And Budler’s advocacy was an inspiring example of a librarian standing up for the rights of her instituion while clearly raising the awareness of many librarians about the need to think carefully about any contracts they sign for ebooks.
In October, frustrated by the lack of response from its letters to publishers asking to allow transfer of ebook content to a new vendor, KSL turned to social networking, a Facebook page, to broadcast its complaints against the unfair restrictions the Big Six publishers are placing on ebooks in libraries and the titles affected. The six large publishing firms—Hachette, HarperCollins, Macmillan, Simon & Schuster, Random House, and Penguin Group, though the latter two recently announced a merger, pending regulatory approval—publish most American best sellers.
A press release highlighting KSL’s effort to show that librarians and library users alike are aware of the gaps on their digital shelves—and of the publishers responsible—was featured in a story in the Wichita Eagle and other newspapers.
“Writing to publishers and complaining to each other about the publisher/library ebook conflict wasn’t enough,” Budler said in a statement to the paper. “We needed a social media platform of our own to come together with the public and really take a look at the content not available.”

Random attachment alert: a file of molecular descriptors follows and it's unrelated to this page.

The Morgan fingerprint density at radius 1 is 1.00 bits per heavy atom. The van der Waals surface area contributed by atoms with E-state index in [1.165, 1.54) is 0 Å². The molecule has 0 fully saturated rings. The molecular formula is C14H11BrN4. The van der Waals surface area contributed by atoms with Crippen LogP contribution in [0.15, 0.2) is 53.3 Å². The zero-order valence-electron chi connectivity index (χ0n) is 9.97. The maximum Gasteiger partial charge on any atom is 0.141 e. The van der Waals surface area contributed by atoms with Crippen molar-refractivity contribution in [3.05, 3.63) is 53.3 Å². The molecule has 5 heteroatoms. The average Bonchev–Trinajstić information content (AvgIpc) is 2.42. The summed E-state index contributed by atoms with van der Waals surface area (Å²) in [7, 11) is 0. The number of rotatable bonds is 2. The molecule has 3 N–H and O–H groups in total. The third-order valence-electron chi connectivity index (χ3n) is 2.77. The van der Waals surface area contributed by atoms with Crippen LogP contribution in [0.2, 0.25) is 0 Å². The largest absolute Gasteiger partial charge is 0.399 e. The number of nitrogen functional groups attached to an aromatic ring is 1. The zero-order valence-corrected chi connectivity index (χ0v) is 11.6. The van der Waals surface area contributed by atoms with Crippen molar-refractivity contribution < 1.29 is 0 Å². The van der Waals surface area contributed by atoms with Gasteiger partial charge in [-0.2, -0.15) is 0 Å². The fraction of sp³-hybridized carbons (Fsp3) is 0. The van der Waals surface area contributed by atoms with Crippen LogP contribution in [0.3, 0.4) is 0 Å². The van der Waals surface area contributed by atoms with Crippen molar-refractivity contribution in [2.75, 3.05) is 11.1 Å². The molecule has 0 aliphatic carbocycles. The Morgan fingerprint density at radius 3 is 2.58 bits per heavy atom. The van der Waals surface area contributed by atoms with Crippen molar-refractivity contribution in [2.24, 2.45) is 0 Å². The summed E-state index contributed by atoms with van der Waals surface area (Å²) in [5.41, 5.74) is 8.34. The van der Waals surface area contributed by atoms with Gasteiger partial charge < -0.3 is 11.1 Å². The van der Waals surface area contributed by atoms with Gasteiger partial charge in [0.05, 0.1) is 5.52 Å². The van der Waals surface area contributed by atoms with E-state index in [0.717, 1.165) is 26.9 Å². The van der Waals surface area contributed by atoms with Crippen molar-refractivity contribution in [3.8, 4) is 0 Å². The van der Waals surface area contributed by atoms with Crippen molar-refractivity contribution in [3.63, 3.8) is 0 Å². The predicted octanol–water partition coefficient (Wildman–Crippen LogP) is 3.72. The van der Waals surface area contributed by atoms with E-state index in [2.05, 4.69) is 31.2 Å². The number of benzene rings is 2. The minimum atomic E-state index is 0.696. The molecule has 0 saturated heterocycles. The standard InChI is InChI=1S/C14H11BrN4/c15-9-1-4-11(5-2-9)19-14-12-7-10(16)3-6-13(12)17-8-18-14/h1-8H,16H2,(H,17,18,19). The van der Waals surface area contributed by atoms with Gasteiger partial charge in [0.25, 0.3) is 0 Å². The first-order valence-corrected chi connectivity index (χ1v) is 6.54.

KSL wanted to make publishers more accountable for unfair ebook lending practices and build an audience that includes library users (who are also avid ebook buyers) large enough to make an impact on the ebook lending landscape. The community page has a long way to go before it has this kind of broad impact, but between KSL’s efforts and other similar social media efforts like it, vastly more readers are becoming aware of the root causes of their frustrations, helping to focus their attention and comments.
KSL was particularly concerned, for example, about popular new books, The Casual Vacancy, by Harry Potter author J.K. Rowling, and Nate Silver’s The Signal and the Noise—both buoyed by demand surrounding recent current events, yet both currently unavailable to libraries. KSL also listed a number of ebooks, that while available, were priced as high as $85, manyfold what a consumer would likely pay.
Meanwhile, Budler has also led KSL this year into a pioneering partnership spearheaded by the large Califa library network in California, adding financial support to a deal with the Smashwords self-publishing platform to give libraries unprecedented access to self-published titles and works by local authors.
The Califa project is modeled after the Douglas County model in which libraries truly own their ebooks and house them on library servers.
Most agree that though the struggle is likely to continue for the foreseeable future, Budler and KSL have moved American libraries toward greater clarity about the issues surrounding ebook licensing and toward a more robust—if currently volatile—ebook marketplace for libraries.